4 Design of scenarios based on learning from the three earlier steps, working in consultation with industry.

Source: Reserve Bank of New Zealand 26 October 2021

Other agencies are leading the design and implementation of New Zealand’s mandatory climate-risk disclosure regime, but the disclosure part falls mostly within the RBNZ’s remit as the prudential supervisor. The regime will not specifically be part of the RBNZ’s regulatory framework, however. The central bank planned to begin developing a guidance note on climate-change risk management for regulated entities later in 2021.

“The guidance will support climate-related disclosure plans and will cover governance, risk management, scenario analysis and disclosure,” the report adds. “The guidance will not impose new requirements in relation to climate risks; rather it will support compliance with the banks’ existing risk-management and governance requirements and will provide guidance to assist entities to manage climate risks.”

The RBNZ is in touch with the XRB to ensure consistency as the latter develops its standards and sector-specific guidance as part of its climate-disclosure regime.

Some sustainable-finance practitioners have proposed stimulating transition finance through the bank capital regime as an aggressive step prudential regulators could take to push the economy toward net-zero emissions. Regulators could adjust the risk-weighting of assets to encourage the provision of green finance and disincentivise lending to carbon-intensive industries.

While the RBNZ expects banks will recognise the inherently riskier nature of lending to carbon-intensive industries, Toby Fiennes, its Wellington-based head of financial system and policy analysis, says it is open to a capital regime that incentivises transition. “International standards are not there yet for having any higher risk weights for that sort of [carbon] concentration, but the Basel standard-setters are working on it and we will be a fast follower,” he reveals.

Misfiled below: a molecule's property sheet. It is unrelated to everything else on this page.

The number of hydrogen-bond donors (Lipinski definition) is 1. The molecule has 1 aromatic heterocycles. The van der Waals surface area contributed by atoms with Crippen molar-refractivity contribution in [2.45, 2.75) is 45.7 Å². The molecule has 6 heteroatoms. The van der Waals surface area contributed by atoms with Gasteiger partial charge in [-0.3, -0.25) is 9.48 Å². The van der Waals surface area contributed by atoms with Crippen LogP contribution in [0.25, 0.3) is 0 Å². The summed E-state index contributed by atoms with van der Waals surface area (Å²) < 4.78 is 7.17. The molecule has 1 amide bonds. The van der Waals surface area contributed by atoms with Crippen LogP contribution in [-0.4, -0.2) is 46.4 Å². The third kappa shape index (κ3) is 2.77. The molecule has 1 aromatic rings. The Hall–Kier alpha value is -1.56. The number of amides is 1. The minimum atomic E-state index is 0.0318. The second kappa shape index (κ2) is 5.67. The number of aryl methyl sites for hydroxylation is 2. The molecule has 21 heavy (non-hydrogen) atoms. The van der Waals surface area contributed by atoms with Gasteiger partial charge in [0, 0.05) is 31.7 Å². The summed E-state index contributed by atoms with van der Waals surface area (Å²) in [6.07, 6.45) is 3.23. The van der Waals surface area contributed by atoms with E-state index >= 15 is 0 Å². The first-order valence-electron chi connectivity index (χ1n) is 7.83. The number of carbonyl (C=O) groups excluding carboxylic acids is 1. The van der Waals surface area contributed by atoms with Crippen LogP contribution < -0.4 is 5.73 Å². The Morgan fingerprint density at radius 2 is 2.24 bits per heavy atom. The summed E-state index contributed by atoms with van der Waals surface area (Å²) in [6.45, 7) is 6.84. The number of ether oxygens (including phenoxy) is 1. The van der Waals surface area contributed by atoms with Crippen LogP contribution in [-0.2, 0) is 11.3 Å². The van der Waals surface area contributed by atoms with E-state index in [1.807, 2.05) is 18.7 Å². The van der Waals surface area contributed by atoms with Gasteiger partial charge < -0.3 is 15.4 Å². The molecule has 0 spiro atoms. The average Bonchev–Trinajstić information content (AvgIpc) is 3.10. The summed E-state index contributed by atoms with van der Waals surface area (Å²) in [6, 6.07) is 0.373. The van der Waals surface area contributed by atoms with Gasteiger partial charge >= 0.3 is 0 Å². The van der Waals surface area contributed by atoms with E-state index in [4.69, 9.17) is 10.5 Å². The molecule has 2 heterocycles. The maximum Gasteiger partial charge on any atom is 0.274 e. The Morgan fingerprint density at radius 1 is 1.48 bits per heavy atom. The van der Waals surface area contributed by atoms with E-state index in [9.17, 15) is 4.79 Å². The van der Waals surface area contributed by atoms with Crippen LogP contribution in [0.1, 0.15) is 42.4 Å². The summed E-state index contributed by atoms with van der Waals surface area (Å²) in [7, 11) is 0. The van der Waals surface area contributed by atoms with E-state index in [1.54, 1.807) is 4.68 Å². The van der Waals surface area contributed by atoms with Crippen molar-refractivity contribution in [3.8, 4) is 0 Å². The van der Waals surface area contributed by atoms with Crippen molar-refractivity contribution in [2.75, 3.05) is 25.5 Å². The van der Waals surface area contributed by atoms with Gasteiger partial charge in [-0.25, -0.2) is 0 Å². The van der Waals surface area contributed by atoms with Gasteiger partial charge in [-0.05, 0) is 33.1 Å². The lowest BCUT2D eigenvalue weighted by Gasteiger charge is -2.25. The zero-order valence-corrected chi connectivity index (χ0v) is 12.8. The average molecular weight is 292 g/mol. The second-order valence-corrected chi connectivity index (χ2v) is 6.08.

Fiennes notes the risk attached to loans is ultimately up to banks to work out, and the RBNZ is already encouraging the sector to attach higher capital to clients with high transition risk.

“International standards are not there yet for having any higher risk weights for that sort of [carbon] concentration, but the Basel standard-setters are working on it and we will be a fast follower.”


Development of the New Zealand standards follows the government’s 2020 announcement that it will introduce a mandatory reporting regime for key companies, making it the first country to begin legislating a climate-related financial-disclosure regime.

The Financial Sector (Climate-related Disclosures and Other Matters) Amendment Bill is making its way through parliament after its introduction in April 2021. Around 200 organisations will have to make disclosures, including listed companies with market capitalisation of more than NZ$60 million (US$43 million), the largest registered banks, licenced insurers and managers of investment schemes with more than NZ$1 billion in assets.

Regardless of legislation, sentiment is pushing businesses beyond those covered by the legal mandate to adopt climate-reporting standards. Smaller entities that do not meet the criteria for compulsory reporting are also following, according to David Clark, New Zealand’s minister of commerce and consumer affairs.

“Investors, whether in private equity or through other vehicles, are going to demand information is presented in an understandable, clear and comparable way,” he says. “To that end, I expect the standards we set for reporting entities will be more widely adopted.”

However, the XRB has elected to stagger consultation on the regime and to consider provisions for adoption in some areas of greater complexity. “We decided to start with the governance and risk-management sections because these represent an important starting point for all entities on their climate journey, their thinking and their reporting,” says April McKenzie, XRB’s Auckland-based chief executive.